Although miters are most commonly used to create square-cornered, rectilinear forms, miters can be cut at other angles to create other shapes: Hexagons, Octagons and other polygonal forms, both regular (all miters cut to the same angle, like to make a stop-sign-shaped frame) and non-regular (not all miters are the same, such an isosceles-triangular box to hold a flag). For regular shapes, you can calculate the miter angles by first dividing 360 by the number of sides. Then, subtract that number from 180, and divide the result by 2. For example, for a pentagonal (5-sided) frame: 360 divided by 5 = 72. Then, 180 - 72 = 108. Finally, 108 divided by 2 = 54. Hence, you'd cut each miter for the pentagon at a 54 deg. angle. (Photo 9) As with all regular-shaped structures, you must make all the members of a polygonal structure the same length in order to end up with tight-fitting joints with no gaps.
Instead of making a flat frame or a straight-sided box, you can use miter joints to build a slant-sided form, such as a planter box or tapered sculpture base. Parts for either rectilinear or polygonal shaped projects can be cut on a table saw or compound miter saws, as long as you set both the right miter angle and bevel angle correctly. Calculating the required saw settings for any particular combination of side slope and number of sides is tedious, but fortunately, the web comes to the rescue. This site has an excellent, easy-to-use compound miter calculator:
Just enter number of sides of the desired form and the slope angle of sides (how much they slant) and the calculator automatically generates the miter and bevel settings you need to use. For accurate, tight-fitting joints, use an accurate protractor or bevel gauge to set your saw (Photo 10) and make trail cuts to test your settings before cutting up good stock.
Reinforcing Miter Joints
Just as with butt joints, you'll achieve a stronger miter joint by reinforcing the connection between parts. Nails are easy to drive, but don't add much strength, and you always run the risk of having an errant nail poke through the face of the joint or split the stock. A few of the more effective ways to add reinforcement are glue blocks, plate-joinery biscuits, splines and dovetail keys.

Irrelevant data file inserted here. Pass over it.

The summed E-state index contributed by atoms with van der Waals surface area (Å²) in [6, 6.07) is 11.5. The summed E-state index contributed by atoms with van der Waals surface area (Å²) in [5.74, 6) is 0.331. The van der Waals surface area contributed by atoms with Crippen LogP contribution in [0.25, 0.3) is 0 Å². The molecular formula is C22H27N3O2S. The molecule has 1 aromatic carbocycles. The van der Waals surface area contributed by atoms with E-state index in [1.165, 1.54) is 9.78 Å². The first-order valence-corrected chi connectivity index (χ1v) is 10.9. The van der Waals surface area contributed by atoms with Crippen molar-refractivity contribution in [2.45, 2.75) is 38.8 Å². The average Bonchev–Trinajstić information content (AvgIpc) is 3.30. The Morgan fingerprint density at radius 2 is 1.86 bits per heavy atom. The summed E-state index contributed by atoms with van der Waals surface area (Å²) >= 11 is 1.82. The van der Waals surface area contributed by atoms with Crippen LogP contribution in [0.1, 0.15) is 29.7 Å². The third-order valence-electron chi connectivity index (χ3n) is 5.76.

Glue blocks are a very easy way to add strength to a mitered assembly. They're especially appropriate for carcases, such as kitchen, utility room or entertainment center cabinets as blocks can be located on inside corners where they won't be seen. If these cabinets are built from plywood, you can use the triangular-cross-section cutoff scraps left after cutting the mitered panels as glue blocks. Once the cabinet has been assembled and the glue is dry, simply apply glue to each glue block and press it into place (Photo 11). By sliding it back and forth a little, the block will adhere with impressive grip, so no clamping is required.
Plate joinery biscuits
Plate-joinery biscuits add strength to basic miter joints and are completely hidden. Simply plunge-cut slots in both mating parts using a plate joiner machine (aka biscuit joiner). Plate joinery works with both frame or carcase miters and you can even add biscuits to shaped moldings and trim-any stock that has a flat side to reference the base of the biscuit joiner.